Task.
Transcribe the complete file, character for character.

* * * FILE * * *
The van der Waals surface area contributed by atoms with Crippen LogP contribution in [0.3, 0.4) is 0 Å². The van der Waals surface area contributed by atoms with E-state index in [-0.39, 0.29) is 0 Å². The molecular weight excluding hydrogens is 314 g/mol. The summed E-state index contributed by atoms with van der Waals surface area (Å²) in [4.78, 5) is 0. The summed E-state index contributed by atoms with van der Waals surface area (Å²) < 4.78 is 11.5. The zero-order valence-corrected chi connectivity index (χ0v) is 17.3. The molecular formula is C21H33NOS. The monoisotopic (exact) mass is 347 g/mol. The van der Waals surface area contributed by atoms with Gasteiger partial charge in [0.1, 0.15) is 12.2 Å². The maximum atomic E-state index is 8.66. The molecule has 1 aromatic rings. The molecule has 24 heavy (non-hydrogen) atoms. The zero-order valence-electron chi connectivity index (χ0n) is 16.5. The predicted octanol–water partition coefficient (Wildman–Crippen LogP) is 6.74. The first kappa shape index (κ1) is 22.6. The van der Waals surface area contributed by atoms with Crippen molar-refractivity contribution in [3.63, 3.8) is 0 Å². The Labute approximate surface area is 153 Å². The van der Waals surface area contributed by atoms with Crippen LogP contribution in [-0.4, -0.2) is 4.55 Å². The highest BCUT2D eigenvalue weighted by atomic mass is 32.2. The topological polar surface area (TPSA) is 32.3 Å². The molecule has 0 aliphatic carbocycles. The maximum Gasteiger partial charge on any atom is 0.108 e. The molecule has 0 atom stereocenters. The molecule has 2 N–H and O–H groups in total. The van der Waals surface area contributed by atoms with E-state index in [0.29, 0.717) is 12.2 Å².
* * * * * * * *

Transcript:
The van der Waals surface area contributed by atoms with Crippen LogP contribution in [0.3, 0.4) is 0 Å². The van der Waals surface area contributed by atoms with E-state index in [-0.39, 0.29) is 0 Å². The molecular weight excluding hydrogens is 314 g/mol. The summed E-state index contributed by atoms with van der Waals surface area (Å²) in [4.78, 5) is 0. The summed E-state index contributed by atoms with van der Waals surface area (Å²) < 4.78 is 11.5. The zero-order valence-corrected chi connectivity index (χ0v) is 17.3. The molecular formula is C21H33NOS. The monoisotopic (exact) mass is 347 g/mol. The van der Waals surface area contributed by atoms with Gasteiger partial charge in [0.1, 0.15) is 12.2 Å². The maximum atomic E-state index is 8.66. The molecule has 1 aromatic rings. The molecule has 24 heavy (non-hydrogen) atoms. The zero-order valence-electron chi connectivity index (χ0n) is 16.5. The predicted octanol–water partition coefficient (Wildman–Crippen LogP) is 6.74. The first kappa shape index (κ1) is 22.6. The van der Waals surface area contributed by atoms with Crippen molar-refractivity contribution in [3.63, 3.8) is 0 Å². The Labute approximate surface area is 153 Å². The van der Waals surface area contributed by atoms with Crippen LogP contribution in [-0.4, -0.2) is 4.55 Å². The highest BCUT2D eigenvalue weighted by atomic mass is 32.2. The topological polar surface area (TPSA) is 32.3 Å². The molecule has 0 aliphatic carbocycles. The maximum Gasteiger partial charge on any atom is 0.108 e. The molecule has 0 atom stereocenters. The molecule has 2 N–H and O–H groups in total. The van der Waals surface area contributed by atoms with E-state index in [0.29, 0.717) is 12.2 Å².